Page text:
10) Bryce's Book Selections. For several years now, Bryce has made it a challenge to pick out a handful of books for me for Christmas. He doesn't use my wishlist or the Keep list I have of titles I want to read...he just looks at what I have read and looks at lists of acclaimed books in genres I like and then runs with it. Sometimes there's a theme -- last Christmas all the books had red in the cover somewhere, totally by accident, but then for my birthday they all had birds or ravens in them. This year there were some interesting picks, one I'd read before (but loved and would read again) and some I'd never have found myself but love already.
This year's picks. I had just finished the second Raven Boys title when I opened the third (Blue Lily, Lily Blue), and I'd already read The Virgin Suicides and he was horrified it came as a movie cover (I HATE movie covers) but it was funny and I didn't mind...The Principles of Uncertainty is amazing and I've read it already and will probably reread it a zillion times, I'm looking forward to Mosquitoland, and Thrillplex Theater looks....interesting but I'll bite. 

11) Weird Gift Tags. I don't know exactly when this started, but originally we would give each other presents and one or two would be from one or both cats. Then we got creative. This year, I received presents from: Lucky (my cat), The Practical One, The Relaxed One, Neil DeGrasse Tyson; The Weird Risky One (Thrillplex Theater was in that bag); FinFet; EigenValue; Captain Obvious (that was Fannie May chocolates that came in a box that said FANNIE MAY CHOCOLATES all over it, real subtle packaging for gifts); Hot Stuff (my new oven gloves); and Mr. Creepy, who gave me no joke the creepiest picture book EVER:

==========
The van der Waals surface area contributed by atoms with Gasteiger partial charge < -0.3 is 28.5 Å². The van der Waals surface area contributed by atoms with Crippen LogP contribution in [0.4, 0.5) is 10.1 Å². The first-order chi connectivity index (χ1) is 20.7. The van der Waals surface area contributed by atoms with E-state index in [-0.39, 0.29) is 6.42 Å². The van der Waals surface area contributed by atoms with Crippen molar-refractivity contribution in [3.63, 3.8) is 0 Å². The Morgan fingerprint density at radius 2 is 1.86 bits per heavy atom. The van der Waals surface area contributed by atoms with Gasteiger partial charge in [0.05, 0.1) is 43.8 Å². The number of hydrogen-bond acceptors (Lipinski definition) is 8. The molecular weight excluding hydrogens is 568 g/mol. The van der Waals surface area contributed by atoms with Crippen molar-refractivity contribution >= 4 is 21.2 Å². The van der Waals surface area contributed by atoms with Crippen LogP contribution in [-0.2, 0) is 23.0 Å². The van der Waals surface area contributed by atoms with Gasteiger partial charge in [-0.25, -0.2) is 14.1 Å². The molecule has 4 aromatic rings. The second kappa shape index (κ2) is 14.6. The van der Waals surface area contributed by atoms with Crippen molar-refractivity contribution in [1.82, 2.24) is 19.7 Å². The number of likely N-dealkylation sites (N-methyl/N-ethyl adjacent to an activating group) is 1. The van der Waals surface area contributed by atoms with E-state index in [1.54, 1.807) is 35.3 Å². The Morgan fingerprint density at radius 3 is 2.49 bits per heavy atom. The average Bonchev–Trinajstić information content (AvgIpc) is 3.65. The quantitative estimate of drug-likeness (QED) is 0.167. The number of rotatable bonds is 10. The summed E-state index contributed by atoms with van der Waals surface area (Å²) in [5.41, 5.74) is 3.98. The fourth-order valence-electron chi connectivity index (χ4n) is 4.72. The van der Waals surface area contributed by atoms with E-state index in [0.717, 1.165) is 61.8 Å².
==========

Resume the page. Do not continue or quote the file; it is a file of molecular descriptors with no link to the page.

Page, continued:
The story itself isn't creepy, zero children are murdered by this train...but apparently the train and MidWorld come from Stephen King's Dark Tower, so it has dubious origins as a children's story. I see this train in my nightmares...
Bryce got presents from me, but also some from Polaris, The Woodland Critters, Photons, and Your Brain Cells. Mine weren't nearly as good as his were this year.

There, a zillion (okay, eleven) Christmas traditions that have nothing to do with kids whatsoever. Yes, even the picture books -- I've been collecting those since my early 20s when I worked for a publisher. They are beautiful, and while I hope I'll share them with our future child (although maybe not that horrifying train one), I get enjoyment out of them, myself, now.

I hope the holidays were kind to you, no matter why it might be a tough time. I hope you have your own interesting traditions to make the holiday yours, today, the way things are in this present moment. It sure makes it fun for us to have these little things to look forward to in a time that can be a bit melancholy.

Cheers from us to you!